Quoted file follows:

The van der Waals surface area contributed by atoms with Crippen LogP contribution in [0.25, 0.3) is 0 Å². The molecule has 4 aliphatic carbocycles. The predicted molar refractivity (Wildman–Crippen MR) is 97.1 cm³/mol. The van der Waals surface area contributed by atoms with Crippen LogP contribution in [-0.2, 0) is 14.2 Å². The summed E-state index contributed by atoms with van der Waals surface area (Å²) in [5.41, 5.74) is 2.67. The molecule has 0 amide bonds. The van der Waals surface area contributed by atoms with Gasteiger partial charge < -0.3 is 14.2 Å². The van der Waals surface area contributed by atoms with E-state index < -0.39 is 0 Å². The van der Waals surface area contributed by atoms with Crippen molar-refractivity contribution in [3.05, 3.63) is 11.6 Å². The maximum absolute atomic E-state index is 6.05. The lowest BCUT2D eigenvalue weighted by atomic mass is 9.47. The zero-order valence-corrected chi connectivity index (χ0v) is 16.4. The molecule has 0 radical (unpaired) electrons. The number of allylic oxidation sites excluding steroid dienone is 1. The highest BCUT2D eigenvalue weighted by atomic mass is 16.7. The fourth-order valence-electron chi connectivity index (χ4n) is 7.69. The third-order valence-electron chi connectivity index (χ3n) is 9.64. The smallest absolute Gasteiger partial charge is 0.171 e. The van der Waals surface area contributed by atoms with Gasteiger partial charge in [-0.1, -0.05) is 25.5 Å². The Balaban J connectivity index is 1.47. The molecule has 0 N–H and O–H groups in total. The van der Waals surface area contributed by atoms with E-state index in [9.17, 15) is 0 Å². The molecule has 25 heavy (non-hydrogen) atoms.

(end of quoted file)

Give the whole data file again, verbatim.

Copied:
The van der Waals surface area contributed by atoms with Crippen LogP contribution in [0.25, 0.3) is 0 Å². The molecule has 4 aliphatic carbocycles. The predicted molar refractivity (Wildman–Crippen MR) is 97.1 cm³/mol. The van der Waals surface area contributed by atoms with Crippen LogP contribution in [-0.2, 0) is 14.2 Å². The summed E-state index contributed by atoms with van der Waals surface area (Å²) in [5.41, 5.74) is 2.67. The molecule has 0 amide bonds. The van der Waals surface area contributed by atoms with Gasteiger partial charge < -0.3 is 14.2 Å². The van der Waals surface area contributed by atoms with E-state index < -0.39 is 0 Å². The van der Waals surface area contributed by atoms with Crippen molar-refractivity contribution in [3.05, 3.63) is 11.6 Å². The maximum absolute atomic E-state index is 6.05. The lowest BCUT2D eigenvalue weighted by atomic mass is 9.47. The zero-order valence-corrected chi connectivity index (χ0v) is 16.4. The molecule has 0 radical (unpaired) electrons. The number of allylic oxidation sites excluding steroid dienone is 1. The highest BCUT2D eigenvalue weighted by atomic mass is 16.7. The fourth-order valence-electron chi connectivity index (χ4n) is 7.69. The third-order valence-electron chi connectivity index (χ3n) is 9.64. The smallest absolute Gasteiger partial charge is 0.171 e. The van der Waals surface area contributed by atoms with Gasteiger partial charge in [-0.1, -0.05) is 25.5 Å². The Balaban J connectivity index is 1.47. The molecule has 0 N–H and O–H groups in total. The van der Waals surface area contributed by atoms with E-state index in [9.17, 15) is 0 Å². The molecule has 25 heavy (non-hydrogen) atoms.